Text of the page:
# Coordinating Units: A Brief Introduction

When kids memorize times tables, we blithely believe that they understand multiplication. Too often, that is not the case. In multiplying, we are looking at coordinating units. What does that mean? I will use an example to introduce the idea:

If I go on a trip for 5 days, but then I have a 2-day delay before returning, I am gone for 7 days.

This addition (two of the same units – days) is within 1 level, so I am not coordinating units.

If I go away for three weeks, how many days is that?

Now, we have two levels of units to coordinate, days and weeks, in order to answer the question. There are 7 days in a week, distributed across each of 3 weeks, that’s 21 days. This is the difference between additive and multiplicative reasoning.

On my team here at the AIMS Center for Math and Science Education, our task is to try to determine if a student has developed the mental structures necessary to carry 2, 3, or more levels of units.

Considering the three weeks problem…  At one end of the spectrum, a student might quickly respond with 3 x 7 = 21, that’s 21 days, with little cognitive energy used. Another student might count 1, 2, …, 7, that’s 1 week, 8,9, …, 14, that’s 2 weeks, 15, 16, …, 21, that’s 3 weeks… so, 21 (while using fingers or something else to monitor). This second student correctly answers the question, but there is a great expenditure of cognitive energy. The second student might not even be able to remember that the 21 means “21 days”.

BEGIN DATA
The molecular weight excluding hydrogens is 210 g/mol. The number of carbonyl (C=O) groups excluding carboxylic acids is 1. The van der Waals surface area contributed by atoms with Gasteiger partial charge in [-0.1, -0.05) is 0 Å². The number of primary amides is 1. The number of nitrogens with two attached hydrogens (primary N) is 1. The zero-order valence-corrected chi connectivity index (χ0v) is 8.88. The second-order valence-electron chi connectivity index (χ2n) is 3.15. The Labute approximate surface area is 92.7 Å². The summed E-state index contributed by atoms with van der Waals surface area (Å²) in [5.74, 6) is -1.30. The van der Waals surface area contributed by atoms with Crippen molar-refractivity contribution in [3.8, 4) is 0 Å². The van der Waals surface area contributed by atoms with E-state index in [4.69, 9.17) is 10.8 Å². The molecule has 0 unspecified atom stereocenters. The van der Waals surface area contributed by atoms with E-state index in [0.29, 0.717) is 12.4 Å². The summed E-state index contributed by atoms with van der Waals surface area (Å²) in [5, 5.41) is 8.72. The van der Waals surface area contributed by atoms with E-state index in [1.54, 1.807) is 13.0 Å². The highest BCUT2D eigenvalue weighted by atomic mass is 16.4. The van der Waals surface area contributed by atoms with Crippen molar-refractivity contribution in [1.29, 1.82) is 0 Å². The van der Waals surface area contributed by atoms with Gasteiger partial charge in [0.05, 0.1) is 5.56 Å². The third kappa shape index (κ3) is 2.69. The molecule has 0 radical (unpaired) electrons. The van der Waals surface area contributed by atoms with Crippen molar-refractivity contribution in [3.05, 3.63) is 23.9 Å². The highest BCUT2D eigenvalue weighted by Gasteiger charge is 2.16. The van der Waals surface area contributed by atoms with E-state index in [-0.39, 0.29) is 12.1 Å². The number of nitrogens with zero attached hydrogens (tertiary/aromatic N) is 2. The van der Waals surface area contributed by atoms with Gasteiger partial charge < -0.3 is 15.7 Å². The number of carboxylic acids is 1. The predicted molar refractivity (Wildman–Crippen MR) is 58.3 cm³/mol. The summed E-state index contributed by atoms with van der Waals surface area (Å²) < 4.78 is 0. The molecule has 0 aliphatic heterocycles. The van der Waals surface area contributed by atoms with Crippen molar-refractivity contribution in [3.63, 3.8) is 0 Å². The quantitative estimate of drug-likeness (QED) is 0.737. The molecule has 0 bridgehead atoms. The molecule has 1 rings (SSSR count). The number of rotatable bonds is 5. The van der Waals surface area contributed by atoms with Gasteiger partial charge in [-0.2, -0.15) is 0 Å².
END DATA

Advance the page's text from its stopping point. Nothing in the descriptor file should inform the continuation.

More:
The second student above is doing the most basic coordination of 2 levels of units. This coordination, accessing the second level, is called “in activity”, because it can only be accessed while working on the problem and perhaps using other physical aids. The first student assimilates with 2 levels, that is, he/she can carry out work in 2 levels easily and quickly because the mental structures needed are in place.

Our team is trying to identify indicators that teachers can look for that will allow them to see the number of levels a student can assimilate with.  We are also working to find assessments that can help gauge those indicators.  Finally, we hope to identify experiences that teachers will be able to facilitate that will enhance the development of more levels of assimilation.

Our primary sources for information will be Professor/Researcher Les Steffe and some of his former students (i.e. Dr. Anderson Norton, Dr. Catherine Ulrich, Dr. Amy Hackenberg).